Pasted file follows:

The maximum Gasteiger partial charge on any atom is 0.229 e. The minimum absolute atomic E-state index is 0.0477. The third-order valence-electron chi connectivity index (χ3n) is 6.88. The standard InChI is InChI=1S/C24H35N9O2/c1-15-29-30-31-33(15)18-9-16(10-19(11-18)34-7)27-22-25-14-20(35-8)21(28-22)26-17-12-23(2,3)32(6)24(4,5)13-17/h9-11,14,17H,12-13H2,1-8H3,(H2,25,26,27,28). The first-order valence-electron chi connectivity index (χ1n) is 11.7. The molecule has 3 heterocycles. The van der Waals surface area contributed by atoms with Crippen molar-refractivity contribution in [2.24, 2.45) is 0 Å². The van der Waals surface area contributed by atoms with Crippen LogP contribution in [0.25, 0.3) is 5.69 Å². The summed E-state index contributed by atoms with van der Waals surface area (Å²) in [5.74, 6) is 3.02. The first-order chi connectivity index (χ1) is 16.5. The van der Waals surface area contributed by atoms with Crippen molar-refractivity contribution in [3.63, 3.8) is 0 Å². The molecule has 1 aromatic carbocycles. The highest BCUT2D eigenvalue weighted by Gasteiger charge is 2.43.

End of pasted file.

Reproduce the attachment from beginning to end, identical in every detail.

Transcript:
The maximum Gasteiger partial charge on any atom is 0.229 e. The minimum absolute atomic E-state index is 0.0477. The third-order valence-electron chi connectivity index (χ3n) is 6.88. The standard InChI is InChI=1S/C24H35N9O2/c1-15-29-30-31-33(15)18-9-16(10-19(11-18)34-7)27-22-25-14-20(35-8)21(28-22)26-17-12-23(2,3)32(6)24(4,5)13-17/h9-11,14,17H,12-13H2,1-8H3,(H2,25,26,27,28). The first-order valence-electron chi connectivity index (χ1n) is 11.7. The molecule has 3 heterocycles. The van der Waals surface area contributed by atoms with Crippen molar-refractivity contribution in [2.24, 2.45) is 0 Å². The van der Waals surface area contributed by atoms with Crippen LogP contribution in [0.25, 0.3) is 5.69 Å². The summed E-state index contributed by atoms with van der Waals surface area (Å²) in [5.74, 6) is 3.02. The first-order chi connectivity index (χ1) is 16.5. The van der Waals surface area contributed by atoms with Crippen molar-refractivity contribution in [3.63, 3.8) is 0 Å². The molecule has 1 aromatic carbocycles. The highest BCUT2D eigenvalue weighted by Gasteiger charge is 2.43.